The ASEAN-China FTA is also illustrative of China’s early trade agreements – unambitious with almost as many exceptions and carve-outs as commitments in goods and services and almost no ‘behind the border’ regulatory obligations which cut red tape and ease business operations within countries. For instance, China agreed to an initial paltry 342 tariff concessions against nearly 2000 immediate concessions in more recent FTAs with Switzerland and New Zealand. Even then, China’s concessions far short of the accepted minimum standard of offering concessions on at least 90% of 5000+ tariff lines. This is emblematic of China’s negotiations with many of its partners, including Hong Kong (2004), Macau (2004), Chile (2006), Pakistan (2006), New Zealand (2008), Singapore (2009), Peru (2010), Costa Rica (2011), Taiwan (2013), Iceland (2014) and Switzerland (2014). In all cases, China maintains long lists of so-called sensitive and highly sensitive products (i.e. almost all agriculture is excluded from China’s FTA with Chile) which shield large swaths of the economy from competition. Moreover, China’s FTAs contain sparse offerings on goods-related topics such as trade facilitation, government procurement, competition, labour and environment.
Most of these agreements yield little economic gains but are significant in that they allowed Beijing to reward some countries for longstanding friendliness and international recognition, others for declaring China as a market economy (when larger economies such as the US and EU refuse) and in the case of Taiwan, to reward a reasonably-friendly government and more closely align the Taiwanese economy with that of mainland China. In addition, all these negotiations improved China’s negotiating skills for subsequent larger, more meaningful negotiations.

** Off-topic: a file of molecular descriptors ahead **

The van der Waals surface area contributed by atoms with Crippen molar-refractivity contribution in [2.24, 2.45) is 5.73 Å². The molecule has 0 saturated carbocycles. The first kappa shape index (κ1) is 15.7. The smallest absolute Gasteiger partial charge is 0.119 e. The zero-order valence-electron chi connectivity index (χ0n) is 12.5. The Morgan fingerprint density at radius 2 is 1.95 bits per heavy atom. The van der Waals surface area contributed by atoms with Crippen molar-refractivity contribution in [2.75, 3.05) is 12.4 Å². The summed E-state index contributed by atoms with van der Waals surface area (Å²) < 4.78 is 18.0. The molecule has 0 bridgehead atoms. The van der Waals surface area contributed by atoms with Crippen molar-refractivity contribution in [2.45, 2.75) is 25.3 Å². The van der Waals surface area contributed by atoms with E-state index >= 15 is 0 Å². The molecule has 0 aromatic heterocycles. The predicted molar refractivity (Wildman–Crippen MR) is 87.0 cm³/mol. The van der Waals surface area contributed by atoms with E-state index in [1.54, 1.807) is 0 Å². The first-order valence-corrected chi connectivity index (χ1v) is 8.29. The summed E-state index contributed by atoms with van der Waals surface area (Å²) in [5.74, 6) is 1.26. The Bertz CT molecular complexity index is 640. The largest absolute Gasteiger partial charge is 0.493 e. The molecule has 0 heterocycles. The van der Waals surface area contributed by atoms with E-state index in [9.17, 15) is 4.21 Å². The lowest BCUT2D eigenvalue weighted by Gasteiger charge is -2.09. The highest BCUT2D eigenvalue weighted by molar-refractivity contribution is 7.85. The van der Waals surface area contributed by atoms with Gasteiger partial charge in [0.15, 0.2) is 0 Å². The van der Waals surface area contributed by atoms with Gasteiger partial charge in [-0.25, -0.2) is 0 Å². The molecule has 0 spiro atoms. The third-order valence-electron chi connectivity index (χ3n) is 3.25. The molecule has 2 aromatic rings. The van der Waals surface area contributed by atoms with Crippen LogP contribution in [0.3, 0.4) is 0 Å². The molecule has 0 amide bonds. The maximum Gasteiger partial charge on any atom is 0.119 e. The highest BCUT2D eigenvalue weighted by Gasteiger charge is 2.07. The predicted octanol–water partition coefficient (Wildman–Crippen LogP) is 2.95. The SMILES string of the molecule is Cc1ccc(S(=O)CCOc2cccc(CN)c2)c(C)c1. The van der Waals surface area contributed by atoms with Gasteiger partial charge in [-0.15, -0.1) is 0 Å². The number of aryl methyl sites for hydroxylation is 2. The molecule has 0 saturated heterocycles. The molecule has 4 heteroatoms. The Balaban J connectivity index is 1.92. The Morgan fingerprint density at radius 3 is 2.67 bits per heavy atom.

More recently China has shifted tactics and become more direct in attempting to assert regional and global influence. This appears to be a direct reaction to the US-led Trans-Pacific Partnership (TPP), an ambitious Asia-Pacific focused trade pact which serves as the main component of the American ‘pivot’ to Asia. In response, China immediately backed the launch of and attempted to take a leadership role in the negotiation of the Regional Comprehensive Economic Partnership (RCEP), a trade agreement being negotiated with ASEAN, Japan, Korea, India, Australia and New Zealand. China also quickly concluded trade agreements with Australia and Korea (both 2015), re-started negotiations on a China-Japan-Korea (CJK) FTA and began pressing for a regional wide Free Trade Area of the Asia-Pacific (FTAAP) under the auspices of the Asia-Pacific Economic Cooperation (APEC). Moreover, and perhaps most importantly, China agreed to ground-breaking concessions in a yet-to-be-concluded BIT with the US which will likely re-shape the domestic economy for the better. In addition to these treaty-based agreements, China has begun to take a more active role in the promotion of its own trade, investment and strategic interests through, inter alia, the Asian Infrastructure Investment Bank and the ‘One Belt, One Road’ initiative. These efforts collectively may represent China’s own ‘pivot’ to leadership.